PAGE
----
Ending the armed conflict in the Philippines (Soldiers of the Filipino People – Young Officers’ Union)


A peace agreement mediated by an agency of the Government of the Philippines ended the repeated efforts of the Soldiers of the Filipino People, the Young Officers’ Union, and the Revolutionary Nationalist Alliance factions of the military to seize power with force.

After more than two decades in power, the authoritarian regime of Ferdinand Marcos was brought to an end in 1986 by a broad coalition of opposition groups, including significant portions of junior officers in the Philippines Armed Forces as well as business interests and the clergy. This movement was unified in opposition to the corrupt and brutal administration and had been galvanised by an economic crisis that began in 1983. In a bid to reassert his legitimacy, Marcos held a snap election in February 1986, however the discovery of blatant electoral fraud inspired widespread public protests now known as the People Power Revolution. With significant sections of the military openly supporting the protesters (and reportedly preventing Marcos from launching a violent crackdown), he was forced to flee to the USA. Corazon Aquino rode a wave of popular support in the aftermath of the Revolution to the presidency, where she reinstated constitutional rule and democracy in the Philippines. However, the elements of the military that had supported her rise to power soon voiced their criticism of her leadership, largely focused on her handling of the ongoing conflict and intermittent peace process with the Communist Party of the Philippines. Beginning in 1987, these factions within the military launched a total of seven attempted coups d’état. <sub>1</sub>These attempts to seize power came to a crescendo on 1 December 1989, when three groups united by a broad anti-American sentiment and known as the Soldiers of the Filipino People, the Young Officers’ Union, and the Revolutionary Nationalist Alliance seized strategic infrastructure around Manila and attacked the Armed Forces General Headquarters.1 After six days of fighting (100 killed, 600 injured) and the use of “persuasion flights” by US fighters stationed in the Philippines, most of the soldiers involved in the coup attempt surrendered on 7 December.2

Although that coup had failed, many of the personnel involved in planning and carrying out the attacks remained underground. After being formally dismissed from the military for their actions and with many of their captured comrades facing an uncertain future, the prospects of an armed insurgency were high. The Government of the Philippines established a commission to investigate the grievances aired by the rebellious groups within the military and instigated some reforms, but the conflict remained unresolved. The June 1992 elections produced another new administration in Manila, one which had prioritised peace and reconciliation in their campaign. A National Unification Commission was created in September 1992 and tasked with opening dialogue with armed opposition groups and promulgating guidelines for the conduct of peace initiatives by public officials. One of its first successes was negotiating the Interim Peace Agreement with the military factions, which was signed on 23 December 1992.3 This ceasefire ended the armed conflict for all intents and purposes, but further talks eventually culminated on 13 October 1995 with the General Agreement for Peace.4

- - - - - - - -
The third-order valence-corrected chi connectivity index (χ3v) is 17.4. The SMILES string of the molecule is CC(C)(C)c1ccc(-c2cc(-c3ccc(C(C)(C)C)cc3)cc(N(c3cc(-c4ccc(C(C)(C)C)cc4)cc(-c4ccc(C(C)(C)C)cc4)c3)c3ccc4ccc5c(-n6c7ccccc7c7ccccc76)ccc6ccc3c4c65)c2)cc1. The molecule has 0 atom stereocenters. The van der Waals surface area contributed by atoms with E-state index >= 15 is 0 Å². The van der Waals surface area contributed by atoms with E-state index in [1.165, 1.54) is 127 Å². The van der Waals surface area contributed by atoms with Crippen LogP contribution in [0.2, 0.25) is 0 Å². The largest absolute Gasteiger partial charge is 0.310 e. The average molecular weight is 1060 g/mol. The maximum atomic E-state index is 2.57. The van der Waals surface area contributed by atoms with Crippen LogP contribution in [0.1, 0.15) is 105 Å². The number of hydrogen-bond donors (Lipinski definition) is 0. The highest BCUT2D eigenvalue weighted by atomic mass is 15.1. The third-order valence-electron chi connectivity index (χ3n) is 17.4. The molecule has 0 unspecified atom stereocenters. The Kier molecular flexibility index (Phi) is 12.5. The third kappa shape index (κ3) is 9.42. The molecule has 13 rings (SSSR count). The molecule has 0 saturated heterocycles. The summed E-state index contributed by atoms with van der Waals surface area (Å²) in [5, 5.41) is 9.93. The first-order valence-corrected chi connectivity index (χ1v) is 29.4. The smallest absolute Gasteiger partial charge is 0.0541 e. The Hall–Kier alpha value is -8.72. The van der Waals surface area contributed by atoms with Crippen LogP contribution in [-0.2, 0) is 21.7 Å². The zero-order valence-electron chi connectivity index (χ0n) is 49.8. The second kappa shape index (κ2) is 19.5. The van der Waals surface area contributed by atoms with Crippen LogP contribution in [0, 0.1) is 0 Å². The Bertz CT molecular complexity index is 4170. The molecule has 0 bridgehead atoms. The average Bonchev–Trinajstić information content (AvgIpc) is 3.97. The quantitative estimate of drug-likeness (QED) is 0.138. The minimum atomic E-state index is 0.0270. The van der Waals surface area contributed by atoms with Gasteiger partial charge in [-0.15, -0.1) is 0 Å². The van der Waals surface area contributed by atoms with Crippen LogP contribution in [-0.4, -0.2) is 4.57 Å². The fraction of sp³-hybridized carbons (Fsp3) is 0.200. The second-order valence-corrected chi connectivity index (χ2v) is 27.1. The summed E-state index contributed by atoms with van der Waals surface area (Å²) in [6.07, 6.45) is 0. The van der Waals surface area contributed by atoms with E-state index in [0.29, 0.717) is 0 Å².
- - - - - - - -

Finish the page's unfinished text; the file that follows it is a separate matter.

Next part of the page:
1Aurel Croissant, David Kuehn, and Philip Lorenz. “Breaking With the Past? Civil-Military Relations in the Emerging Democracies of East Asia.” East-West Center Policy Studies, No. 63. (2012) p.27

2 Sheila S. Coronel. “Dateline Philippines: The Lost Revolution.” Foreign Policy, No. 84. (1991) p.181

3Carlos F. Garcia. Negotiating Peace with the Reform the Armed Forces Movement/Soldiers of the Filipino People/Young Officers Union: Issues and Prospects. (Monterey: Naval Postgraduate School, 1995) pp.37-51

4Ibid. p.57

5 General Agreement for Peace between the Government of the Republic of the Philippines and the Rebolusyonaryong Alyansang Makabansa - Soldiers of the Filipino People - Young Officers' Union, 1995. Available at: https://www.peaceagreements.org/view/640 (Accessed 28/01/2022)

Start Year


End Year




UN Regional Group


Type of Conflict

Vertical (state-based) intrastate conflict

Type of Initiative

Mediation of a peace agreement

Main Implementing Organisation(s)

The Government of the Philippines




More Posts

Corrections or comments about this article?